Elementary School Teacher Explains Consent To Third-Grade Students [PIC]
Liz Kleinrock is a third-grade teacher, and she so perfectly summarized what consent is, third-grade children have no problem understanding her explanation.
By DAVID on October 9, 2018
Consent is a big topic in the news recently. We don’t have to get into any details for you to know why. The #MeToo movement, Hollywood executives, Bill Cosby, Ford vs. Kavanagh, etc. We can’t go more than 10 minutes without seeing or hearing something about unwanted advances, some sort of abuse, unwanted touching, sexual misconduct, and everything else. This story is about one third-grade teacher who, I think, perfectly explained what consent is. She was able to do it in a neat, organized manner, and kept it clean.
Liz Kleinrock is the teacher, and she’s from down in L.A. She calls her chart “All About Consent,” and it’s designed to explain what consent in to 8 and 9-year-olds. It goes through the steps one should take when asking for consent, and gives perfect examples of things that are ok as well as not ok. She says “Whenever I get frustrated about the state of our country, it inspires me to proactively teach my kids to DO BETTER.”
To quickly summarize the chart, we’ll break it down. It asks a question like “can I [do something]?” Then gives possible answers to the question, then gives appropriate reaction examples. Here’s the chart:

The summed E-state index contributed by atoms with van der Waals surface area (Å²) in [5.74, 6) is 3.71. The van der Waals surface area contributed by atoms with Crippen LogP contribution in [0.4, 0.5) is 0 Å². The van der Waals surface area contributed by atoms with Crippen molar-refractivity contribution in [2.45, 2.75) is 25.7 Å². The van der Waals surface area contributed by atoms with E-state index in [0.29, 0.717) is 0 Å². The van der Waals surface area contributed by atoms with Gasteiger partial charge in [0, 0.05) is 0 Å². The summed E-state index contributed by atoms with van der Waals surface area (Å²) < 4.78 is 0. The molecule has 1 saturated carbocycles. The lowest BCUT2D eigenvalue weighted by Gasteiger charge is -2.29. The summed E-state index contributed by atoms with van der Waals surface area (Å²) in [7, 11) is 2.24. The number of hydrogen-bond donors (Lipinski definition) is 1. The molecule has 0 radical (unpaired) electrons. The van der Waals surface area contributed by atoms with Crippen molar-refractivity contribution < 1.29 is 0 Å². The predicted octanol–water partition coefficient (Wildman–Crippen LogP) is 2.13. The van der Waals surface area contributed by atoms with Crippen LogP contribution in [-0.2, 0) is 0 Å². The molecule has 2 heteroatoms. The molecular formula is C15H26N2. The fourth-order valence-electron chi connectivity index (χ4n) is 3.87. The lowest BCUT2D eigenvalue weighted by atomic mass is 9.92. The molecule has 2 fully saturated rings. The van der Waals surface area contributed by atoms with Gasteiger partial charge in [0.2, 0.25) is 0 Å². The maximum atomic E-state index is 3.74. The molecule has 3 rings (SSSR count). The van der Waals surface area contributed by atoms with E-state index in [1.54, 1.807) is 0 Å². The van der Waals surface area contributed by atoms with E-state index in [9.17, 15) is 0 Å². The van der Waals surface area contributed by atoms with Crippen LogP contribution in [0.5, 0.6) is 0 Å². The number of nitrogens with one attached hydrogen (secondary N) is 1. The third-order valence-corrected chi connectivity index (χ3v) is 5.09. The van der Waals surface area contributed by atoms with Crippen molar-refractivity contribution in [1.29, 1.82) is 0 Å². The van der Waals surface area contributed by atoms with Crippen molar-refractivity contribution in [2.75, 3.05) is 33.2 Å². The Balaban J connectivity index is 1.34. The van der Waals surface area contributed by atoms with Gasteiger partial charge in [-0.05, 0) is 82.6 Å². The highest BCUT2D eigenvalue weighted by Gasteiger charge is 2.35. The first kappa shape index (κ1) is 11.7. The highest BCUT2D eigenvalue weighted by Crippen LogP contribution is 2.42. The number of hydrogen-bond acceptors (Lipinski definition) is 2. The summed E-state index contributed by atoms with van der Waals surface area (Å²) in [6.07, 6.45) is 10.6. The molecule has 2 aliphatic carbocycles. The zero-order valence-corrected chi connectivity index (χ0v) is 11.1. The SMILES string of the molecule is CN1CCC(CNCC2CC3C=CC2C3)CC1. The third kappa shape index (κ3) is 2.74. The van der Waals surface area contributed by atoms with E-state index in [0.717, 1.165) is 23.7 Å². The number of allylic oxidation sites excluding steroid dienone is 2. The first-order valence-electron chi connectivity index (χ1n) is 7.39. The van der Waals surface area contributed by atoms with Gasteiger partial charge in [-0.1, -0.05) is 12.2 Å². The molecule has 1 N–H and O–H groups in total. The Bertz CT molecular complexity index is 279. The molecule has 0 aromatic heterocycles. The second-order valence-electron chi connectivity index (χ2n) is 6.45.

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Everything about Kavanaugh in the news has been making me HEATED. So whenever I get frustrated about the state of our country, it inspires me to proactively teach my kids to DO BETTER. Today was all about CONSENT. We even explored the grey areas, like if someone says “yes” but their tone and body language really says “no.” Role playing is a great way to reinforce these skills, but they MUST be taught explicitly!
It’s a pretty cut and dry idea, and it applies to everyone from kids on a playground all the way to executives in multi-billion dollar companies. Whether you’re just borrowing someone’s pen at work or going in for a kiss on a date, consent is consent. Liz’s chart perfectly demonstrates exactly that is. A lot of the time, I think kids might get confused if we give them too many examples or situations they may hear about. But I feel like this chart gives kids simple examples that they can apply to real-world situations. Would you change or add anything to her chart? Source.